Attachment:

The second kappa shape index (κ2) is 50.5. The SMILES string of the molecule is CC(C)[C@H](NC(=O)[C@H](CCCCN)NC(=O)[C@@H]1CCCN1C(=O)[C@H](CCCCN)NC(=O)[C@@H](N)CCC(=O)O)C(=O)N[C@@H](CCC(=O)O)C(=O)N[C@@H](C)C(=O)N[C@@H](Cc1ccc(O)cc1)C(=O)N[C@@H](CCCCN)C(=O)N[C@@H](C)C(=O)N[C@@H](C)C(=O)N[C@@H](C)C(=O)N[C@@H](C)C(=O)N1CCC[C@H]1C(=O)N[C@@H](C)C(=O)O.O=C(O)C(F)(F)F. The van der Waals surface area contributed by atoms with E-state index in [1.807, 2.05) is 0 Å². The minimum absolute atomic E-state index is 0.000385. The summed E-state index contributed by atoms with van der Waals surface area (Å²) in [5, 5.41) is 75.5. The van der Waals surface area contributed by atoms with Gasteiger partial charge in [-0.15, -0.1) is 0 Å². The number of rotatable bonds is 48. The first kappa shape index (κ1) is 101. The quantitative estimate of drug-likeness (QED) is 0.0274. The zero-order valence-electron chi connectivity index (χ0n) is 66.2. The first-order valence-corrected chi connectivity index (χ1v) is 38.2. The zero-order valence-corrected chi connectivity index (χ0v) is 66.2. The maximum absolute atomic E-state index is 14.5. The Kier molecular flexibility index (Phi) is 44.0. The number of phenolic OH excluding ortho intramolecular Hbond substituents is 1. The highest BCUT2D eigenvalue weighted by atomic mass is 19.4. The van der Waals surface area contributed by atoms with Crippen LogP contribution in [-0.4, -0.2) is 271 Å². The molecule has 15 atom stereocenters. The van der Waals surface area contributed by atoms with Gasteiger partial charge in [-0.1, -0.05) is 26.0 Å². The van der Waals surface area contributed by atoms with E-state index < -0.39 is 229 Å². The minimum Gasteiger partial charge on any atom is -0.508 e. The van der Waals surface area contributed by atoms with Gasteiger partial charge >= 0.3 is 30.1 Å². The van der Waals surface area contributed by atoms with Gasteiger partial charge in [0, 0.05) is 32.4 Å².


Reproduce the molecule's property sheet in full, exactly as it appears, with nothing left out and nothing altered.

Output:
The second kappa shape index (κ2) is 50.5. The SMILES string of the molecule is CC(C)[C@H](NC(=O)[C@H](CCCCN)NC(=O)[C@@H]1CCCN1C(=O)[C@H](CCCCN)NC(=O)[C@@H](N)CCC(=O)O)C(=O)N[C@@H](CCC(=O)O)C(=O)N[C@@H](C)C(=O)N[C@@H](Cc1ccc(O)cc1)C(=O)N[C@@H](CCCCN)C(=O)N[C@@H](C)C(=O)N[C@@H](C)C(=O)N[C@@H](C)C(=O)N[C@@H](C)C(=O)N1CCC[C@H]1C(=O)N[C@@H](C)C(=O)O.O=C(O)C(F)(F)F. The van der Waals surface area contributed by atoms with E-state index in [1.807, 2.05) is 0 Å². The minimum absolute atomic E-state index is 0.000385. The summed E-state index contributed by atoms with van der Waals surface area (Å²) in [5, 5.41) is 75.5. The van der Waals surface area contributed by atoms with Gasteiger partial charge in [-0.15, -0.1) is 0 Å². The number of rotatable bonds is 48. The first kappa shape index (κ1) is 101. The quantitative estimate of drug-likeness (QED) is 0.0274. The zero-order valence-electron chi connectivity index (χ0n) is 66.2. The first-order valence-corrected chi connectivity index (χ1v) is 38.2. The zero-order valence-corrected chi connectivity index (χ0v) is 66.2. The maximum absolute atomic E-state index is 14.5. The Kier molecular flexibility index (Phi) is 44.0. The number of phenolic OH excluding ortho intramolecular Hbond substituents is 1. The highest BCUT2D eigenvalue weighted by atomic mass is 19.4. The van der Waals surface area contributed by atoms with Crippen LogP contribution in [-0.4, -0.2) is 271 Å². The molecule has 15 atom stereocenters. The van der Waals surface area contributed by atoms with Gasteiger partial charge in [-0.1, -0.05) is 26.0 Å². The van der Waals surface area contributed by atoms with E-state index < -0.39 is 229 Å². The minimum Gasteiger partial charge on any atom is -0.508 e. The van der Waals surface area contributed by atoms with Gasteiger partial charge >= 0.3 is 30.1 Å². The van der Waals surface area contributed by atoms with Gasteiger partial charge in [0, 0.05) is 32.4 Å².